scorecardresearch Skip to main content

Is Xander Bogaerts the best hitter in baseball?

This first-inning squibber didn’t go very far, but Xander Bogaerts (and Mookie Betts) turned it into a very productive out.patrick semansky/associated press

TORONTO — Are we finally noticing Xander Bogaerts’s 23-game hitting streak and the idea that he may be the best hitter in baseball?

With all the hoopla surrounding Jackie Bradley Jr.’s 29-gamer, Bogaerts was quietly amassing his own streak. He was happy to let Bradley bask in the glory while going under the radar. There was no pressure, after all, because everyone was looking for Bradley’s next hit.

But now Bogaerts is The Man. He has become a pure hitter worthy of our attention. On Saturday in Toronto, he hit a towering home run in the fourth inning, then singled his next two times up. He extended the streak to 22 on Sunday with a single in a three-run sixth inning.


On Memorial Day, he reached base three times in Baltimore, twice on hits. A third-inning RBI double extended the streak to 23. He also made a key play in the first inning when a squibber in front of the plate hit him on the foot. Bogaerts took off, and though he was out at first, Mookie Betts scored from second on the play.

Orioles manager Buck Showalter tried to get the umpires to review the play — it’s not subject to a manager’s challenge — but the umpires decided against it. The Red Sox got away with one, thanks to heads-up play by Bogaerts and Betts.

“I remember it happened to me against the Orioles last year,” said Bogaerts. “Kevin Gausman was pitching and I swung at a ball and it hit me off my foot and I just stood there. Manny Machado threw to first and got me out.

“The only reason I ran was because of what happened before. We were able to get the call our way and we got a big run out of it, so I was happy that happened.”


Showalter said, “Usually the hitter gives you a reaction that shows you what’s going on, but he didn’t. He smelled a hit and took off. Made good use of the play.”

After hitting .320 and finishing second in the American League batting race last season, Bogaerts leads the AL with a .354 average and has six homers (only one off last season’s total) and 30 RBIs.

It wasn’t crazy of A’s catcher Steven Vogt to say to David Ortiz recently, “He’s the best hitter in baseball.”

Bogaerts, who ended the game leading the majors in hits (75), has become the Red Sox hitter you most want to see come up other than Ortiz.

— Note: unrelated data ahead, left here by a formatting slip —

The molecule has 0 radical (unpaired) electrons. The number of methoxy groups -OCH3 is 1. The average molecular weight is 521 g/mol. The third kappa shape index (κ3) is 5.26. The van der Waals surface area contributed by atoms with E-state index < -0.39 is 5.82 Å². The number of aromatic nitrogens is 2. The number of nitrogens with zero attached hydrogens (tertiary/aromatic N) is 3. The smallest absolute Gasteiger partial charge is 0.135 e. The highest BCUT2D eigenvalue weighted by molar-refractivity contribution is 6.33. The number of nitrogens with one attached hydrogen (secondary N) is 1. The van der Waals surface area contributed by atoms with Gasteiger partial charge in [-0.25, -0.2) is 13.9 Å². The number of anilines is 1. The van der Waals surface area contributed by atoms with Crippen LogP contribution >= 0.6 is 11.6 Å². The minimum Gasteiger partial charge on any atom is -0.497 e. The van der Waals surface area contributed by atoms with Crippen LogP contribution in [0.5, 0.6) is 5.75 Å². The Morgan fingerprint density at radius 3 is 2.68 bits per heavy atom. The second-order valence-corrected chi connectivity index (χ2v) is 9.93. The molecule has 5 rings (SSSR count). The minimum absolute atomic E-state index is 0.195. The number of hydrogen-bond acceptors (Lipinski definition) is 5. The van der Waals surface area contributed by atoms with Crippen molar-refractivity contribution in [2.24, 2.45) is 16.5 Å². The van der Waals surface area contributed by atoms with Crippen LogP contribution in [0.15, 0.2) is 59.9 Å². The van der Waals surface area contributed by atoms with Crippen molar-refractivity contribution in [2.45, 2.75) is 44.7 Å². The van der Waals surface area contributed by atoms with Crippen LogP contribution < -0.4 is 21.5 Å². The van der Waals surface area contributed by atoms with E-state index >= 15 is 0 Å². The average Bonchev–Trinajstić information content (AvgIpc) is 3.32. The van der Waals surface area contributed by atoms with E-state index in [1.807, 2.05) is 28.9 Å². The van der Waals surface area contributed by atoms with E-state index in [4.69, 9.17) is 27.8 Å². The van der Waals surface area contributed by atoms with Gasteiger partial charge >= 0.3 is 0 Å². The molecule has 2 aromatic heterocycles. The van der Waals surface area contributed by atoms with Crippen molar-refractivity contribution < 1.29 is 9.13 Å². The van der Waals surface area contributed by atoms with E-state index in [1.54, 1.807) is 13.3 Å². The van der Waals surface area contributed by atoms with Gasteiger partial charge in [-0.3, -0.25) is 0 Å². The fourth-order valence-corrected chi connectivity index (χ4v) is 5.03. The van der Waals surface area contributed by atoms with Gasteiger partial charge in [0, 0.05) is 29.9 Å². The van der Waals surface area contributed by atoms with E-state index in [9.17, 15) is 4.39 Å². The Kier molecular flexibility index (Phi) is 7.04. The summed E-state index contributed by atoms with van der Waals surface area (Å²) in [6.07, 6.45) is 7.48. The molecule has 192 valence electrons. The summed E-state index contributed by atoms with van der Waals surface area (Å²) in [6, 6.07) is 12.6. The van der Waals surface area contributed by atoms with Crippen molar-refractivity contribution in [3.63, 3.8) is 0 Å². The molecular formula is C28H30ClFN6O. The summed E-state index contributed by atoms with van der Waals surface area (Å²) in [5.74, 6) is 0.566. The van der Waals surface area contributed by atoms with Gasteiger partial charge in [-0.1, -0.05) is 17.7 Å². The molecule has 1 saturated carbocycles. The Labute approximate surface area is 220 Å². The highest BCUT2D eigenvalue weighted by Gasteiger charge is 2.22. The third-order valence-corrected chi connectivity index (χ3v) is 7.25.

If his idol is Derek Jeter — that’s why he wears No. 2 — Bogaerts is well on his way to becoming the same kind of offensive player, or an even better one. In Jeter’s third full season, he hit .324 with 19 homers, 84 RBIs, and an .864 OPS. Bogaerts appears to be having a similar season.

Whether he’ll win five championships like Jeter remains to be seen; much of that is out his control. But seeing a guy who was somewhat lost in his rookie season do this is impressive.

He’s gone from a kid unsure of himself to a completely confident major leaguer.

He exudes a love for the game; he wants to play every day and hates taking a day off.

Bogaerts, 23, was innocent in his rookie season. He once was in awe that a pitcher would throw him three straight sliders. He had never seen that before.


He soon learned that adjustments are a huge part of the game, even from at-bat to at-bat. Now he has turned the tables. It’s very difficult to exploit his offensive weaknesses, because frankly he doesn’t have many.

His sixth-inning at-bat Sunday against Toronto’s R.A. Dickey was truly impressive. In an 11-pitch at-bat, he fouled off five straight two-strike pitches (six in all) and eventually singled. In the seventh, he put together a 10-pitch at-bat against Jesse Chavez that resulted in an infield hit.

Before his third-inning double Monday, he had conferred with Ortiz, who told him, “I think you’re going to hit a curveball.”

“I said, ‘No way,’ ” Bogaerts said. “He threw me a curveball, and I was able to stay on it.”

Since the start of 2015, Bogaerts leads the majors with 271 hits.

He’s crushing lefthanded pitching to the tune of a .462 average (12 for 26) while hitting .335 vs. righties.

The numbers keep accumulating, especially during the streak, which started May 6.

When talking about the best young shortstops in the game, Bogaerts is now at the top of the conversation with Francisco Lindor, Carlos Correa, and Corey Seager.

He also isn’t ducking talk of his streak, during which he’s hit .402 (41 for 102).

Asked if he thinks about it, he said: “Yeah. But not off the field. Once I come into the park, I probably do. Of course you’re aware of it, but I don’t change anything I do because of it. You have to be true yourself and not be somebody that you’re not.”


He says every player is different, so he didn’t take much from Bradley’s streak.

“Jackie is really swinging it well,” said Bogaerts. “He hit a lot of home runs and had extra-base hits. He has that kind of power. He’s a different hitter than I am.”

And he has no deep secrets.

“I’m just trying to swing at as many strikes as possible and get on base,” he said. “Just get on base. Have those guys behind me drive me in.”

Bogaerts may be as humble as any member of these Red Sox. He’d have every reason to be cocky and tell a few people who gave up on him to take a hike. But if he did that, he wouldn’t be able to completely enjoy what he’s going through right now.

The best hitter in baseball? His peers are beginning to think so.

Nick Cafardo can be reached at Follow him on Twitter @nickcafardo.